In 1830, one observer wrote:

I do not know whether all Americans have a sincere faith in their religion; for who can read the human heart? but I am certain that they hold it to be indispensable to the maintenance of republican institutions. This opinion is not peculiar to a class of citizens or to a party, but it belongs to the whole nation and to every rank of society.

Alexis de Tocqueville, Democracy in America, Tr. Henry Reeve (London: 1835).

While current battles over the Establishment Clause generally involve schools, the current "hands off" approach to religion in schools developed much later than the adoption of the Bill of Rights in 1791. Disestablishment did not mean the removal of religion from schools. In 1838, the Pennsylvania legislature passed a bill requiring the use of "the Bible" (meaning the Protestant King James Version or "KJV") as a textbook in the schools. Pennsylvania was formerly one of the centers of religious tolerance, but by the late 1830's had become extremely intolerant towards Catholics. The change resulted from massive Irish Catholic immigration, fleeing the Great Potato Famine. By 1842 there was considerable strife about which Bibles children could use in schools --the KJV or the Catholic "Douay" version. Violent riots erupted in Philadelphia.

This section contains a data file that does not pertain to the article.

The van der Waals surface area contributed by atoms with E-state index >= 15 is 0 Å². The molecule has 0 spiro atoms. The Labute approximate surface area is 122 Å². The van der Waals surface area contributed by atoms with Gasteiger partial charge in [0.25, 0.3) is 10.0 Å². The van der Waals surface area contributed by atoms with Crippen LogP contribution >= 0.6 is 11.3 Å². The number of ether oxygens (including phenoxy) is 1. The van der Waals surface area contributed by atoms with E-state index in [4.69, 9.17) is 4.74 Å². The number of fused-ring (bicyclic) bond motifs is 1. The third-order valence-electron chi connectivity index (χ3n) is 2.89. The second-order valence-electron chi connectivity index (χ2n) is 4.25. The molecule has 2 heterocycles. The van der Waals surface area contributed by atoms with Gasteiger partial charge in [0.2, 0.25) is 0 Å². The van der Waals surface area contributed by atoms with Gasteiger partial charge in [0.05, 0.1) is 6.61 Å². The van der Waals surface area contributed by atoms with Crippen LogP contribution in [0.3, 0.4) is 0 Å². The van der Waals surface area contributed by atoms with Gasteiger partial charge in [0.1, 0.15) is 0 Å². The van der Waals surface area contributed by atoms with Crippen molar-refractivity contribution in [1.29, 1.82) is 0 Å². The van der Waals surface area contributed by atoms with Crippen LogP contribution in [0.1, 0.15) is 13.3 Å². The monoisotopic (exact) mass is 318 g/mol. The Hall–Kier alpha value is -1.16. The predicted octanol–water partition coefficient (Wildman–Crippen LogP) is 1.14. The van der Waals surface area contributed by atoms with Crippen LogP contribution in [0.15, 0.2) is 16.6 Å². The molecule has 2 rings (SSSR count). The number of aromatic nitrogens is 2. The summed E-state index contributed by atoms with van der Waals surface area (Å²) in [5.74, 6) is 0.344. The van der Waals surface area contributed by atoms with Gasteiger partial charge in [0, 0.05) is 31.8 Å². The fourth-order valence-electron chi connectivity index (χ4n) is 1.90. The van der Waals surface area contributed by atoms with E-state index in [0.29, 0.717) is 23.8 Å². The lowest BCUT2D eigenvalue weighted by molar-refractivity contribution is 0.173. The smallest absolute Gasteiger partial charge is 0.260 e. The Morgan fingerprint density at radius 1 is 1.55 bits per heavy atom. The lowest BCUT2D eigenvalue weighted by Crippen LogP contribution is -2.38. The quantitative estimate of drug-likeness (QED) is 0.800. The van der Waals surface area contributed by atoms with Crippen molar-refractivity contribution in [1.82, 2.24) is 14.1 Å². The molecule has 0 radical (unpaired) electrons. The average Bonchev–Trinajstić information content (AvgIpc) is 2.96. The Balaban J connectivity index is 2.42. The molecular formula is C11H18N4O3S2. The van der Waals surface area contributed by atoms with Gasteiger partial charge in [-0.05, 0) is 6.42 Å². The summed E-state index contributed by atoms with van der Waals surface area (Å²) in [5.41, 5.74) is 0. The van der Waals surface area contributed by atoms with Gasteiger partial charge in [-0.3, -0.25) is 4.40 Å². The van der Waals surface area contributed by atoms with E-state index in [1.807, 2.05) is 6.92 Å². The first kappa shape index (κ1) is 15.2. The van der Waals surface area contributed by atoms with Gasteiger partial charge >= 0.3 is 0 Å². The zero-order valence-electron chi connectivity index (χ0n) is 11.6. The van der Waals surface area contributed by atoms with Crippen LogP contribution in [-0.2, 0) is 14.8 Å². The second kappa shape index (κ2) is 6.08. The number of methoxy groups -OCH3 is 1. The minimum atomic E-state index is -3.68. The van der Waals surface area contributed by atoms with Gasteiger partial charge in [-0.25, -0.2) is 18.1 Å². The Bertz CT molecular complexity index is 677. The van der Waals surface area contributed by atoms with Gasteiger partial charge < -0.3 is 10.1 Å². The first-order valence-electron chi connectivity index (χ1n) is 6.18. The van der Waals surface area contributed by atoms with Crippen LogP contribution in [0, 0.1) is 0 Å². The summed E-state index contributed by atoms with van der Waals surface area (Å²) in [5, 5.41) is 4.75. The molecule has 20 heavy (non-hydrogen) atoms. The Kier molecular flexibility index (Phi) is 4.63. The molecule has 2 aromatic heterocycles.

Anti-Catholic bigotry (known as "nativism") marked the period from the end of the Civil War until the Twentieth Century. Schools were often the battleground. On December 14, 1875, James G. Blaine, the former Speaker of the House of Representatives and soon-to-be-announced candidate for President, proposed what became to be known as the Blaine School Amendment. It provided:

No State shall make any law respecting an establishment of religion, or prohibiting the free exercise thereof; and no money raised by taxation in any State for the support of public schools, or derived from any public fund therefor, nor any public lands devoted thereto, shall ever be under the control of any religious sect: nor shall any money so raised or lands so devoted be divided among religious sects or denominations.